KIRAN ATMA: Arjuna
Showing posts with label Arjuna. Show all posts
Showing posts with label Arjuna. Show all posts

Hinduism And Hindu Theology - Who Is Arjuna?

 

In the Mahabharata, the latter of the two major Hindu epics, Arjuna is the third of five Pandava brothers. 

  • When Kunti, Arjuna's mother, uses a strong mantra to have a son by Indra, the gods' ruler, Arjuna is born. 
  • Arjuna is a kshatriya warrior-king par excellence. 
  • He is characterized as unrivaled in combat, a hero always ready to defend the truth, and a man who always keeps his word—but also as arrogant, egotistical, quick to rage, and prone to using force to resolve disagreements. 


  • Arjuna is most known for his skill as an archer, which he has in spades. 



Arjuna outshines his siblings in archery lessons with their instructor Drona, but his nasty side is shown in the tale of Ekalavya. 



  • Ekalavya is a tribal kid who wishes to study archery from Drona, the royal archery instructor, but is turned down due to his low birth. 
  • Undaunted, Ekalavya creates a clay figure of Drona, treats it as his instructor (guru), and becomes the world's best archer through assiduous practice and devotion to his guru. 
  • When Arjuna learns of this, he is enraged and complains to Drona, since the instructor promised Arjuna that no one would ever be able to beat him as an archer. 
  • Drona inquires about Ekalavya's ability, and when he discovers that Ekalavya reveres Drona's image as his guru, Drona observes that he is entitled to a preceptor's pay (dakshina). 
  • He demands Ekalavya's right thumb as payment, a gift that would severely limit Ekalavya's shooting skills due to his inability to draw a bow without it.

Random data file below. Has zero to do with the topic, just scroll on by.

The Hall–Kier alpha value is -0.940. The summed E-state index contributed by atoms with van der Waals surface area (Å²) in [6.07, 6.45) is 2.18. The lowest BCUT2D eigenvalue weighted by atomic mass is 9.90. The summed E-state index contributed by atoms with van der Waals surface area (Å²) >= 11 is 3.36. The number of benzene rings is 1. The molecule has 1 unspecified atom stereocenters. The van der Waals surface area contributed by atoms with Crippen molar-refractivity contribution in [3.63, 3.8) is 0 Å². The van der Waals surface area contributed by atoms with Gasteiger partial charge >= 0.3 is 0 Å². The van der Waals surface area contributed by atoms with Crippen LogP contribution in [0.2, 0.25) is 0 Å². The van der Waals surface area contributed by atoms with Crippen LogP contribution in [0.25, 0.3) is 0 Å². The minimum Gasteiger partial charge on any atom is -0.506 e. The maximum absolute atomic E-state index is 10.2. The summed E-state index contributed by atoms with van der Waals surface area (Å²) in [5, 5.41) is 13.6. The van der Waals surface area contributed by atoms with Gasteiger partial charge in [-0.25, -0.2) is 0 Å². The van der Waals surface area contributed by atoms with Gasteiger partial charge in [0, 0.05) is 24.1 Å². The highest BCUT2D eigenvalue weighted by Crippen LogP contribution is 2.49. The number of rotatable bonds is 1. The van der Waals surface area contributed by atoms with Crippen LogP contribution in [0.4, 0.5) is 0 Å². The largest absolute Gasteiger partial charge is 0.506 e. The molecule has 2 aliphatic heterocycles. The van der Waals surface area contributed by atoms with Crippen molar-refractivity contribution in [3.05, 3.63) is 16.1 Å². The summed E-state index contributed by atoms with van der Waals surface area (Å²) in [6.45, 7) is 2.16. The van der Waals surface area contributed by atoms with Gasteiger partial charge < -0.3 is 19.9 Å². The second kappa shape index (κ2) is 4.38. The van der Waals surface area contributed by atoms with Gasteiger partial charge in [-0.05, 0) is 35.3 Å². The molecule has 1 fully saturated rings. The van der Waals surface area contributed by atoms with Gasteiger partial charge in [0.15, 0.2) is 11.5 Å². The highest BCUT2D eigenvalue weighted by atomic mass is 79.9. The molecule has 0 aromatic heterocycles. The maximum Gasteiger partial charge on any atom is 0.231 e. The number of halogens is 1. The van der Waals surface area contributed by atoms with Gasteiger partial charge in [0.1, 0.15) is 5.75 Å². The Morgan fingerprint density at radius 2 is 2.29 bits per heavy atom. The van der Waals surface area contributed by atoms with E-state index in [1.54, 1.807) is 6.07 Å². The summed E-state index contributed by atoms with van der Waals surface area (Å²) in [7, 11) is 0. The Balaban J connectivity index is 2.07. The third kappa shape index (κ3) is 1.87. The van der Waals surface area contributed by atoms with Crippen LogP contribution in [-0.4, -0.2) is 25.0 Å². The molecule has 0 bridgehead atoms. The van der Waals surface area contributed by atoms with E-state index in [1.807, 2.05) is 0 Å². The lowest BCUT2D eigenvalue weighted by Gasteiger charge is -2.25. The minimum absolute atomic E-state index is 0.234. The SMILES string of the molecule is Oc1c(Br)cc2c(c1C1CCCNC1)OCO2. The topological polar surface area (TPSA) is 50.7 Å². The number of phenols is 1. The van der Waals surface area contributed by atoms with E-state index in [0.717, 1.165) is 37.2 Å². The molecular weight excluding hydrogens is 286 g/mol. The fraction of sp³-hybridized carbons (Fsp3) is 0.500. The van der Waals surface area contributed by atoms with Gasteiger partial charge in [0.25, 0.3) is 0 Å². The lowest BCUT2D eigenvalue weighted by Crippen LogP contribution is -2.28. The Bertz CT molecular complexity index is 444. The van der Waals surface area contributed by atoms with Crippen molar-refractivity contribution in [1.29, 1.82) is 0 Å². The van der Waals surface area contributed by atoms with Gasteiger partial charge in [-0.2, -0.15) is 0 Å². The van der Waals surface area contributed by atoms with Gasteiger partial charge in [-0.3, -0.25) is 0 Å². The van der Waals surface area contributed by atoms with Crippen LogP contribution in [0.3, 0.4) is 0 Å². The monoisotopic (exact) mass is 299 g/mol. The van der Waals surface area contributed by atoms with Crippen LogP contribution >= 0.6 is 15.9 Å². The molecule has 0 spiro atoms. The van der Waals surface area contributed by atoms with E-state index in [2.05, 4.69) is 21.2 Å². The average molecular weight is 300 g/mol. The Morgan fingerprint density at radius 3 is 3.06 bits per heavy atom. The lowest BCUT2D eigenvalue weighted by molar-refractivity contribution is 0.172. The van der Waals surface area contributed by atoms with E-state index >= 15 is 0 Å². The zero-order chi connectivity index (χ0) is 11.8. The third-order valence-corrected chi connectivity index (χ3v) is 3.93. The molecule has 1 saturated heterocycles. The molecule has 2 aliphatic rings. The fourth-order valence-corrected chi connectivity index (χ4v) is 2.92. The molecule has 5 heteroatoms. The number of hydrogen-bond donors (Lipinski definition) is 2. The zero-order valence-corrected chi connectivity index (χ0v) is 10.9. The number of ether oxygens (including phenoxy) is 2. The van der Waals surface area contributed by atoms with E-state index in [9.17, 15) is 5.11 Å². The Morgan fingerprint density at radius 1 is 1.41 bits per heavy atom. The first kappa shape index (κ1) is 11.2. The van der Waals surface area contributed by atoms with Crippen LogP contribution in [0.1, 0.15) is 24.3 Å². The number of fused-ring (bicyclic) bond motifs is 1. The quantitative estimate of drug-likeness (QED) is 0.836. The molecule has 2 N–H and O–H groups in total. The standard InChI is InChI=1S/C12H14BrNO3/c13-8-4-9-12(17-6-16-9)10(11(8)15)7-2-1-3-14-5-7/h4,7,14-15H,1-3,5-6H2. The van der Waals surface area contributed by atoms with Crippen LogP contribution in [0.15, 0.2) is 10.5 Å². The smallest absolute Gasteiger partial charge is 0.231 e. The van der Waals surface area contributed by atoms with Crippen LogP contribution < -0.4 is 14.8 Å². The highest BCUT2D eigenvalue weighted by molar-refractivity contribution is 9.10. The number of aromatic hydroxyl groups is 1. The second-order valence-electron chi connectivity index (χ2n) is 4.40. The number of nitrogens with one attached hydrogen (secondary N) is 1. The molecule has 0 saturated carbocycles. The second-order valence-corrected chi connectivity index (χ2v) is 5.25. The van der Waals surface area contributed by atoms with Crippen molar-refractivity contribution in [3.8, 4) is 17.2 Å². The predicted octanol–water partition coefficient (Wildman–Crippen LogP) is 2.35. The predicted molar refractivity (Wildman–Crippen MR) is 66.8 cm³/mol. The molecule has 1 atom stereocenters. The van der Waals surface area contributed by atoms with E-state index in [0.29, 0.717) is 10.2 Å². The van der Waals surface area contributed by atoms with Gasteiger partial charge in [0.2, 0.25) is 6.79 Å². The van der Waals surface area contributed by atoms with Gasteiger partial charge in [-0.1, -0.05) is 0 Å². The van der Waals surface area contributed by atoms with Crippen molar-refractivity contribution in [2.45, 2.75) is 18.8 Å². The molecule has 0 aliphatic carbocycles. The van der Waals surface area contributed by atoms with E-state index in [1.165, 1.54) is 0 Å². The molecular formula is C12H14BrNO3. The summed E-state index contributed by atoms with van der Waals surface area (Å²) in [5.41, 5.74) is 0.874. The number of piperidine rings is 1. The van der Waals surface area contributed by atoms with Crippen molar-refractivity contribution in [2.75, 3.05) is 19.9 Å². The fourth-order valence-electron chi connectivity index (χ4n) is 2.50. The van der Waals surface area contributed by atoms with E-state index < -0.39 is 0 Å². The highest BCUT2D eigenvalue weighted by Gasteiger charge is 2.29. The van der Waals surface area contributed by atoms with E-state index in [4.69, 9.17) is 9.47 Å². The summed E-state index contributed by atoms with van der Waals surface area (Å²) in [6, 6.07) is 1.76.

• Ekalavya grants Drona's request without hesitation, although he is no longer superior to Arjuna after that. 


Another example of Arjuna's narrow-mindedness is his assertion that another great competitor, Karna, is unable to participate in a royal shooting tournament because Karna is a foundling with no known ancestry. 



  • Karna is Arjuna's cousin Duryodhana's close friend, and as a result of this insult, ties between the Pandavas and the Kauravas, the two branches of this extended family, begin to worsen. 
  • The end consequence is a fratricidal civil war, which serves as the epic's finale. 

Arjuna is credited with many heroic deeds in the Mahabharata. 

  • Arjuna overcomes King Drupada, who had previously insulted Drona, in order to fulfill a vow made to his instructor Drona. 
  • He wins Draupadi's hand via a feat of archery in which he draws a bow that no one else can lift and then strikes a target hanging in the air. 
  • He assists Agni, the fire deity, in the destruction of the Khandava forest. 
  • He protects Agni from the rain by erecting an arrow tent that covers the jungle. 


After twelve years of exile in the jungle, Arjuna assumes the appearance of the eunuch Brhannala and wins a major fight against the Kauravas during the Pandavas' incognito year. 


  • During the epic's finale eighteen-day battle, he beats the Kaurava army, confronts all of their main characters, and ultimately kills his long-time foe Karna, who is really his own half brother. 
  • Arjuna serves his older brother, Yudhishthira, who becomes king after defeating the Kauravas in the Mahabharata war; however, after the battle, the necessity for such a warrior has gone. 
  • Arjuna is also renowned for his ability to listen. 
  • Arjuna has unexpected misgivings about the morality of murdering his friends and family, even during a righteous battle, as the big war approaches. 
  • Krishna, his charioteer, recites the Bhagavad Gita, one of the most important Hindu holy scriptures, to assuage his concerns and help him recover his determination. 

The Gita's teachings on the nature of self, struggle, and the quest for God have aided people waging physical and metaphorical wars, most notably Mohandas K. Gandhi during India's freedom movement. 



You may also want to read more about Hinduism here.

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